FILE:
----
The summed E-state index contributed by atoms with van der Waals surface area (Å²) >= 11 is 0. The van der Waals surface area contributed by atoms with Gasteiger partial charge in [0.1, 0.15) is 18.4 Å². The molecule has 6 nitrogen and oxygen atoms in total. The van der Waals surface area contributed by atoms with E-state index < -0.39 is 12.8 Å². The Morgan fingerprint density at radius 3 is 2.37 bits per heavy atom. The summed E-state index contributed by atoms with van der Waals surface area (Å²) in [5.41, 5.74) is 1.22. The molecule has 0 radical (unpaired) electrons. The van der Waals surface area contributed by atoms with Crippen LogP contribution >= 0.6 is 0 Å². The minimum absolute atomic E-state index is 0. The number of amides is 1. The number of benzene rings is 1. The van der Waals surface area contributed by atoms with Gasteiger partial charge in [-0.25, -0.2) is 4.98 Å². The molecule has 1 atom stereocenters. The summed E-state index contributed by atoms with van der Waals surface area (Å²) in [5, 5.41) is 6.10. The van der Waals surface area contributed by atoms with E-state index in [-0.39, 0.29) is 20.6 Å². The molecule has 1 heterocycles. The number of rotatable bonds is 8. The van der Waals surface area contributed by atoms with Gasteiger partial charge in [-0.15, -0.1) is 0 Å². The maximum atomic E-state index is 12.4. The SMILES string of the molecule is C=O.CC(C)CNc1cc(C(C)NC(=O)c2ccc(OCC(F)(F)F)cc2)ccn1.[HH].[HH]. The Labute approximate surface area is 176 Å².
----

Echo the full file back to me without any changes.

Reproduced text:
The summed E-state index contributed by atoms with van der Waals surface area (Å²) >= 11 is 0. The van der Waals surface area contributed by atoms with Gasteiger partial charge in [0.1, 0.15) is 18.4 Å². The molecule has 6 nitrogen and oxygen atoms in total. The van der Waals surface area contributed by atoms with E-state index < -0.39 is 12.8 Å². The Morgan fingerprint density at radius 3 is 2.37 bits per heavy atom. The summed E-state index contributed by atoms with van der Waals surface area (Å²) in [5.41, 5.74) is 1.22. The molecule has 0 radical (unpaired) electrons. The van der Waals surface area contributed by atoms with Crippen LogP contribution >= 0.6 is 0 Å². The minimum absolute atomic E-state index is 0. The number of amides is 1. The number of benzene rings is 1. The van der Waals surface area contributed by atoms with Gasteiger partial charge in [-0.25, -0.2) is 4.98 Å². The molecule has 1 atom stereocenters. The summed E-state index contributed by atoms with van der Waals surface area (Å²) in [5, 5.41) is 6.10. The van der Waals surface area contributed by atoms with E-state index in [-0.39, 0.29) is 20.6 Å². The molecule has 1 heterocycles. The number of rotatable bonds is 8. The van der Waals surface area contributed by atoms with Gasteiger partial charge in [-0.15, -0.1) is 0 Å². The maximum atomic E-state index is 12.4. The SMILES string of the molecule is C=O.CC(C)CNc1cc(C(C)NC(=O)c2ccc(OCC(F)(F)F)cc2)ccn1.[HH].[HH]. The Labute approximate surface area is 176 Å².